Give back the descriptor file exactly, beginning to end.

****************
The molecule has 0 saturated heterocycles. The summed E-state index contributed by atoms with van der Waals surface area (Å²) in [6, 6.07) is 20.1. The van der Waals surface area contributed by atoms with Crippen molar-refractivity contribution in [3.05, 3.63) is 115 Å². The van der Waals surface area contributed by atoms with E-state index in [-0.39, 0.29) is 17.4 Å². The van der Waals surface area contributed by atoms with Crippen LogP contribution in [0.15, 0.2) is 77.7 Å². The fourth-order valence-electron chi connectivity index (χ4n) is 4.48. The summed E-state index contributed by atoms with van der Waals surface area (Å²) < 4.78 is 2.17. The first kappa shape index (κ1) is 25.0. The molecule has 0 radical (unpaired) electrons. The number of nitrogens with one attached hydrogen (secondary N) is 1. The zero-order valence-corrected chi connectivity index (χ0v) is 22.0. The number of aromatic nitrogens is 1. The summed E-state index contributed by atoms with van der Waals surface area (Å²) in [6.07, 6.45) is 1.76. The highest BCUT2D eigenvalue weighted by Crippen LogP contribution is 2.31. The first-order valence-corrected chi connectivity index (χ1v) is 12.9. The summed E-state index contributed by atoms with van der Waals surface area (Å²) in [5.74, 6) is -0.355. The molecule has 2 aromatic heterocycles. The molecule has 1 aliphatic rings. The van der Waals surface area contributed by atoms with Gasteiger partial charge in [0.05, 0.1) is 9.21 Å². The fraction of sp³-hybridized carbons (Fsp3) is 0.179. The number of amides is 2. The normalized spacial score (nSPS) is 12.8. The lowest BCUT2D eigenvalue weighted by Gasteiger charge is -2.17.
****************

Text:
The molecule has 0 saturated heterocycles. The summed E-state index contributed by atoms with van der Waals surface area (Å²) in [6, 6.07) is 20.1. The van der Waals surface area contributed by atoms with Crippen molar-refractivity contribution in [3.05, 3.63) is 115 Å². The van der Waals surface area contributed by atoms with E-state index in [-0.39, 0.29) is 17.4 Å². The van der Waals surface area contributed by atoms with Crippen LogP contribution in [0.15, 0.2) is 77.7 Å². The fourth-order valence-electron chi connectivity index (χ4n) is 4.48. The summed E-state index contributed by atoms with van der Waals surface area (Å²) < 4.78 is 2.17. The first kappa shape index (κ1) is 25.0. The molecule has 0 radical (unpaired) electrons. The number of nitrogens with one attached hydrogen (secondary N) is 1. The zero-order valence-corrected chi connectivity index (χ0v) is 22.0. The number of aromatic nitrogens is 1. The summed E-state index contributed by atoms with van der Waals surface area (Å²) in [6.07, 6.45) is 1.76. The highest BCUT2D eigenvalue weighted by Crippen LogP contribution is 2.31. The first-order valence-corrected chi connectivity index (χ1v) is 12.9. The summed E-state index contributed by atoms with van der Waals surface area (Å²) in [5.74, 6) is -0.355. The molecule has 2 aromatic heterocycles. The molecule has 1 aliphatic rings. The van der Waals surface area contributed by atoms with Gasteiger partial charge in [0.05, 0.1) is 9.21 Å². The fraction of sp³-hybridized carbons (Fsp3) is 0.179. The number of amides is 2. The normalized spacial score (nSPS) is 12.8. The lowest BCUT2D eigenvalue weighted by Gasteiger charge is -2.17.